But, what I have enjoyed the most is the opportunity to see how the job is approached by the the hardworking, inspiring and passionate individuals that shape the organization. This is not a place where it is just lawyers who speak to other lawyers in a non-decipherable language. They understand that their audience is not restricted to courtrooms or boardroom tables. They approach their work understanding that the law is just as important to those who make it as it is to those who enforce it. People at West Coast approach their work with the understanding that there are a wide variety of tools that could be used rather than the limited set of tools taught in law school. This doesn’t just seem to be the right way to approach their work, but the most effective way to do so.

Working at West Coast this summer I found that everyone involved in this organization, from the Executive Director to each staff member and supporter, should feel proud. If you have the chance to be involved a bit more, whether it is through working here, volunteering your time, or donating a little extra money to the cause, it will be put to great use ensuring the lasting protection of our environment (I promise they didn’t ask me to write this).

Aakash Taneja

The law is a powerful tool. Our legal systems delineate the normative order: they shape what is acceptable and what isn’t. More importantly, they reflect what values are important to us as a society. I made the decision to go to law school because I wanted to use the law as a platform to influence change. This year I finished my first year of law school, and when I was done, something felt missing. There is a slight disconnect between what we learn in the classroom, and what lawyers do in practice.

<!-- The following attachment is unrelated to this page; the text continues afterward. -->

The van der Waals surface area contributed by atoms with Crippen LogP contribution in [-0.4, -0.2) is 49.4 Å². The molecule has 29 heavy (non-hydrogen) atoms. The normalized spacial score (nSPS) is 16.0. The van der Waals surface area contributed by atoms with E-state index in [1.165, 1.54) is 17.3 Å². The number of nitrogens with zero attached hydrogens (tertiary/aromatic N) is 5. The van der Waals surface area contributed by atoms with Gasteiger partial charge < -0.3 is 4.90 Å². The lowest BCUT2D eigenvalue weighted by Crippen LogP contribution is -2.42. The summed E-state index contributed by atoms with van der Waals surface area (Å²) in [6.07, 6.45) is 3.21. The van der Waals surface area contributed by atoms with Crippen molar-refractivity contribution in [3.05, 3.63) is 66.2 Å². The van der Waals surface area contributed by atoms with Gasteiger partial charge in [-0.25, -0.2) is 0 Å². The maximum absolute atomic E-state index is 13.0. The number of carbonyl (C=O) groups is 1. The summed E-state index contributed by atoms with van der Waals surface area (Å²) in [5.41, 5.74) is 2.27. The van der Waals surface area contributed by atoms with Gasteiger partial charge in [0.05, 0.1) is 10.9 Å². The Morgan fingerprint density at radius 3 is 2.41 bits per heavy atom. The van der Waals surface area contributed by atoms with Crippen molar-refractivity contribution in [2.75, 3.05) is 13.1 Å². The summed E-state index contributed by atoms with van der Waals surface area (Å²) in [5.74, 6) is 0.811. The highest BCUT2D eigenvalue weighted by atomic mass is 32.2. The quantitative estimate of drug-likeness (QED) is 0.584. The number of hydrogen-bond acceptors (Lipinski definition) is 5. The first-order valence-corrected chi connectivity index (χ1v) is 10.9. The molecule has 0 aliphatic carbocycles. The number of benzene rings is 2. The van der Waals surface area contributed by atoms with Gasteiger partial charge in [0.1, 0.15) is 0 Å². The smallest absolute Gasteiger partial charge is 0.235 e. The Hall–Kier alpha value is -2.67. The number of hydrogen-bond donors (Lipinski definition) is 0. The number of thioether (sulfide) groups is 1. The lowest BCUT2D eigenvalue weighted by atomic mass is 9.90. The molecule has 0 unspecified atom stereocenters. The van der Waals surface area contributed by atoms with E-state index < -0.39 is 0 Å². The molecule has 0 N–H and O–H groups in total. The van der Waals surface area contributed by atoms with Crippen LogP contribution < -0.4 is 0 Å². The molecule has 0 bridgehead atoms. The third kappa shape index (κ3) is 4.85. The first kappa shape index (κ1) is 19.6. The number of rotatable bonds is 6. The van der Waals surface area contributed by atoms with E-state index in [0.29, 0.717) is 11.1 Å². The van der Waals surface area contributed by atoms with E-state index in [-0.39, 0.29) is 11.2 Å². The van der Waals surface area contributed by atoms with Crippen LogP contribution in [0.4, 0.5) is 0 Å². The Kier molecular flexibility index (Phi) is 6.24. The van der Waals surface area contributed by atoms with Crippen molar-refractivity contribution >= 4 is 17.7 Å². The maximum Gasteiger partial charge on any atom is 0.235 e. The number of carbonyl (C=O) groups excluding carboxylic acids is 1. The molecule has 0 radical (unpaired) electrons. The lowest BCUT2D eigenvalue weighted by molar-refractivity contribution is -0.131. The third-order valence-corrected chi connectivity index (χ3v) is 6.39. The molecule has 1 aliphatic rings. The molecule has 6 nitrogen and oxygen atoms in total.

The first year of law school does not necessarily teach you the substantive details about how the law works in action; first year, in my opinion, is about laying a foundation. You are taught how to understand, appreciate, research, read, and write about the law. These high-level concepts were put into perspective through my work at WCEL. My work experience not only strengthened my professional skills – such as legal research, writing, time management and problem solving – but also gave me the opportunity to learn substantive aspects of environmental law that I was not exposed to before.